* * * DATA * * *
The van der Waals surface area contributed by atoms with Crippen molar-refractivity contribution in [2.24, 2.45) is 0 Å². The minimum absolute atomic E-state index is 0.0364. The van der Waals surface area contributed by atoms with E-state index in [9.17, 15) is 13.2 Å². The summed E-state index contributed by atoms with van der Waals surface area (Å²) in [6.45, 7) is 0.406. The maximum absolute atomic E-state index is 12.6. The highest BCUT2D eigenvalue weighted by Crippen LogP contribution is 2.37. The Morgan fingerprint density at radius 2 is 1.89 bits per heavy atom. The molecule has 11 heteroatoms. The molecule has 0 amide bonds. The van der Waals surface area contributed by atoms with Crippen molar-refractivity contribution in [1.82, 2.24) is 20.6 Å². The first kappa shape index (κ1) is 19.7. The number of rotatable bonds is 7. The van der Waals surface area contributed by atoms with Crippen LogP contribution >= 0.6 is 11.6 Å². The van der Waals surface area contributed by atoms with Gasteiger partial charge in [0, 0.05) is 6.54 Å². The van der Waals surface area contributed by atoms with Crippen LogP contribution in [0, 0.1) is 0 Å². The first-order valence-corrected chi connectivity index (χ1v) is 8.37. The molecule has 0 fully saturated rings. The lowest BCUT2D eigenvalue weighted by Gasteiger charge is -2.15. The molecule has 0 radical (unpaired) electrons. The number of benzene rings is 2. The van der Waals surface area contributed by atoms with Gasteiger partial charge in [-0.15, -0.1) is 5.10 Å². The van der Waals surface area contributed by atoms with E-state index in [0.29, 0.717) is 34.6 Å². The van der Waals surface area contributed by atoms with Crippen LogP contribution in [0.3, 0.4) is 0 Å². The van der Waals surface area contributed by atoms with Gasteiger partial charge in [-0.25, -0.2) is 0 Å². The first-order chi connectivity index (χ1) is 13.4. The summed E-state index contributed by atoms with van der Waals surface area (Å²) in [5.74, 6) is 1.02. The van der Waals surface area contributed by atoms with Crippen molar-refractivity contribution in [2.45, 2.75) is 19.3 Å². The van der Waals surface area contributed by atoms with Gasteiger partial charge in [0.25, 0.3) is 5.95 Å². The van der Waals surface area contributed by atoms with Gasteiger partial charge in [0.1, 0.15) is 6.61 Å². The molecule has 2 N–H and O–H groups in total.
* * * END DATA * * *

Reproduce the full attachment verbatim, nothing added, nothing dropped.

The van der Waals surface area contributed by atoms with Crippen molar-refractivity contribution in [2.24, 2.45) is 0 Å². The minimum absolute atomic E-state index is 0.0364. The van der Waals surface area contributed by atoms with E-state index in [9.17, 15) is 13.2 Å². The summed E-state index contributed by atoms with van der Waals surface area (Å²) in [6.45, 7) is 0.406. The maximum absolute atomic E-state index is 12.6. The highest BCUT2D eigenvalue weighted by Crippen LogP contribution is 2.37. The Morgan fingerprint density at radius 2 is 1.89 bits per heavy atom. The molecule has 11 heteroatoms. The molecule has 0 amide bonds. The van der Waals surface area contributed by atoms with Crippen molar-refractivity contribution in [1.82, 2.24) is 20.6 Å². The first kappa shape index (κ1) is 19.7. The number of rotatable bonds is 7. The van der Waals surface area contributed by atoms with Crippen LogP contribution >= 0.6 is 11.6 Å². The van der Waals surface area contributed by atoms with Gasteiger partial charge in [0, 0.05) is 6.54 Å². The van der Waals surface area contributed by atoms with Crippen LogP contribution in [0, 0.1) is 0 Å². The first-order valence-corrected chi connectivity index (χ1v) is 8.37. The molecule has 0 fully saturated rings. The lowest BCUT2D eigenvalue weighted by Gasteiger charge is -2.15. The molecule has 0 radical (unpaired) electrons. The number of benzene rings is 2. The van der Waals surface area contributed by atoms with Gasteiger partial charge in [-0.15, -0.1) is 5.10 Å². The van der Waals surface area contributed by atoms with E-state index in [0.29, 0.717) is 34.6 Å². The van der Waals surface area contributed by atoms with Crippen LogP contribution in [0.3, 0.4) is 0 Å². The van der Waals surface area contributed by atoms with Gasteiger partial charge in [-0.25, -0.2) is 0 Å². The first-order chi connectivity index (χ1) is 13.4. The summed E-state index contributed by atoms with van der Waals surface area (Å²) in [5.74, 6) is 1.02. The van der Waals surface area contributed by atoms with Crippen molar-refractivity contribution in [2.45, 2.75) is 19.3 Å². The van der Waals surface area contributed by atoms with Gasteiger partial charge in [0.25, 0.3) is 5.95 Å². The van der Waals surface area contributed by atoms with Gasteiger partial charge in [0.1, 0.15) is 6.61 Å². The molecule has 2 N–H and O–H groups in total.